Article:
In The Wild Geese, a tale set in the thirteenth year of Emperor Meiji's reign, an invisible narrator introduces the reader to the handsome Okada, a handsome medical student. During his regular walks through the city he becomes enchanted by an "oval and somewhat lonely" face that smiles at him each day from a window. That face belongs to Otama, the mistress of Suezo, a vain, parsimonious moneylender. Otama's only friend is her weak father, who depends upon her for support.
One day a snake slithers into Otama's birdcage and snatches one bird fast in its jaws, while the other bird flails to escape. Okada slices the snake apart and saves the remaining bird. Otama herself is the caged bird, Mori implies; the snake not just Suezo, or her ineffectual father, but the patriarchy that traps her. Mori drives the point home when Okada kills a wild goose in a lake. Otama was infatuated by Okada's freedom to do whatever he wished. Otama's wings were crushed before she could use them, while Okada flew away.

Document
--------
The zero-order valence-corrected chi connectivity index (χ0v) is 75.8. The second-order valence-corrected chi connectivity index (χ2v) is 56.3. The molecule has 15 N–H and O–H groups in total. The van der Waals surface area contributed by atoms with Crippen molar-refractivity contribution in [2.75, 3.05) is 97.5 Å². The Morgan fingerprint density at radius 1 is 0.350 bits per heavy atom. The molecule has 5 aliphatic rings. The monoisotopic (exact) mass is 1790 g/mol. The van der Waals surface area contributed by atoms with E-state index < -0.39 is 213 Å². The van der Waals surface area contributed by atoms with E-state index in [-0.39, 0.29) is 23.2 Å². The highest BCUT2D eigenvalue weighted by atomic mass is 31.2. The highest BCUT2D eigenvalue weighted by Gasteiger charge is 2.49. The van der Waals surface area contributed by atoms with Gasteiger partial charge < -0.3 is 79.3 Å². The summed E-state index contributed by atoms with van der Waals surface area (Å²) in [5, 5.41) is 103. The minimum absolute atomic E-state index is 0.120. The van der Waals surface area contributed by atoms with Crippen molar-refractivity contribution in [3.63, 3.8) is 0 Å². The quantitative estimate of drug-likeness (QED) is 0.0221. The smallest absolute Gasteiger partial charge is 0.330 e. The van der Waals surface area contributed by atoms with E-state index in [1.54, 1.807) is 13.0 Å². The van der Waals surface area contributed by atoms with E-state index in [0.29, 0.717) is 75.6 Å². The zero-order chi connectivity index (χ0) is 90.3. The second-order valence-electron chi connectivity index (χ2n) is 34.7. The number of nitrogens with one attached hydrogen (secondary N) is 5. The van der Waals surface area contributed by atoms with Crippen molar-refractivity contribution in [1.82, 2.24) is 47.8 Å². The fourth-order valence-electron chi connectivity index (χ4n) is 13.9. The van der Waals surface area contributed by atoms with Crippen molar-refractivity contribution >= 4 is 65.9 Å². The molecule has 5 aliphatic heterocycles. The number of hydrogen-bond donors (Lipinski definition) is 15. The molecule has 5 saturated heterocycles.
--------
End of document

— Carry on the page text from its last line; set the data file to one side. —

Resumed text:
Otama formulates a plan to meet Okada, but it backfires, and Okada leaves the country the next day. The narrator called Okada the "hero" of the story, but Okada was a man who felt "a woman should be only a beautiful object, something lovable, a being who keeps her beauty and loveliness no matter what situation she is in." . The two never meet; or, do they? The author suggests there is more to the story, yet refuses to reveal the ending. The Wild Geese is full of allusions and hints, painting a watercolor tale as lovely and enigmatic as Japan herself.